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Manuel Göttsching (live at Oval Space)

Manuel Göttsching at the Oval Space September 2013 (Pic: Iotar)London
5 September 2013

In the lead up to the first London gig in thirteen years from Manuel Göttsching we have been treated to a certain amount of media nonsense situating him as a godfather of minimal techno. We suspect that this may have less to do with the ever-disappointing E2-E4 than the packaging of the evening’s bill by Need2Soul and Oval Space Music to justify matching Göttsching with Schwarzmann. There isn’t a lot to be said about Schwarzmann, as it is hardly necessary to reiterate the commonplace that watching two guys standing behind Macbooks looking pleased with themselves is hardly the most engaging spectacle.

Quite apart from the material, which is descended from the sequencer railtrack of E2-E4, Göttsching had been experimenting for many years with minimalist structures that broke away from the freak-outs of the original Ash Ra Tempel. First with his Inventions For Electric Guitar in 1974, and then a handful of releases as Ashra which were either solo or accompanied by fellow travellers such as Lutz “Lüül” Ulbrich of Agitation Free and Harald Grosskopf. As well as developing a fluid melodic guitar style that was clearly influential upon Steve Hillage, these albums also made use of cutting edge sequencing and synthesis. Looking at Göttsching’s compositions in this light E2-E4 is merely a station in the sequence of hybrid instrumentations that were intended to act as a launchpad to escape from the restrictions of the traditional rock band format.

Manuel Göttsching at the Oval Space September 2013 (Pic: Iotar)

Göttsching’s set tonight was a sandwich wherein the bread was composed from material derived from the DNA of that E2-E4 moment, here controlled by the ubiquitous Macbook and Novation controller keyboard, while the meat was provided by a couple of pieces from the seminal Ashra Blackouts album: “Shuttle Cock” and “Midnight on Mars.” When Göttsching picks up his cherry red Gibson SG for the latter we can appreciate the extent to which he is a melodic player. There’s a lot of movement, especially up above the twelfth fret. His playing has never been about drones but about animation and accumulation. The resulting flow is minimal in macrocosm but the detail is constantly evolving. Harmonically it resembles jazz more strongly than rock.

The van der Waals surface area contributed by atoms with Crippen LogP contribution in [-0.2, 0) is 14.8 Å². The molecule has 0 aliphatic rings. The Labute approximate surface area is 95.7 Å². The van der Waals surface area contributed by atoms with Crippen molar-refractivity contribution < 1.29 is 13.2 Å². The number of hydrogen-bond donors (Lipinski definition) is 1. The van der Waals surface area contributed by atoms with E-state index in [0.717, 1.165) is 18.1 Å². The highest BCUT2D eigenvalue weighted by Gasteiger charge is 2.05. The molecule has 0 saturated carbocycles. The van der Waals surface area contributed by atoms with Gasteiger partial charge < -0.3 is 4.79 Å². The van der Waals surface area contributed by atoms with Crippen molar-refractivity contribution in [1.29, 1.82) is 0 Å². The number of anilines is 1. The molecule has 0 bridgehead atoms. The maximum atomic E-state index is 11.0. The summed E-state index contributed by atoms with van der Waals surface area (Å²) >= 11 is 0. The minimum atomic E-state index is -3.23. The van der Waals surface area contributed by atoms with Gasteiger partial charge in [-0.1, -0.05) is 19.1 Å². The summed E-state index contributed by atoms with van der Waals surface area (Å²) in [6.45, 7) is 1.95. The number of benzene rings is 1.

Manuel Göttsching at the Oval Space September 2013 (Pic: Iotar)

The choice of tracks from Blackouts makes perfect sense as this is a solo gig, and Blackouts is ostensibly a solo album where Göttsching plays “sequencer, keyboards and a lot of guitar”. Göttsching continues to play regularly with other musicians including Grosskopf in other arrangements of old and new material, but here it is the solo Ashra that is on display. As with Agitation Free earlier this year, it is problematic situating Manuel Göttsching within the generic confines of the twenty-first century. At the time when this music was developing, it was elusive, hybrid and unconcerned with marketing strategies, unlike some younger musicians, and it would seem, promoters.


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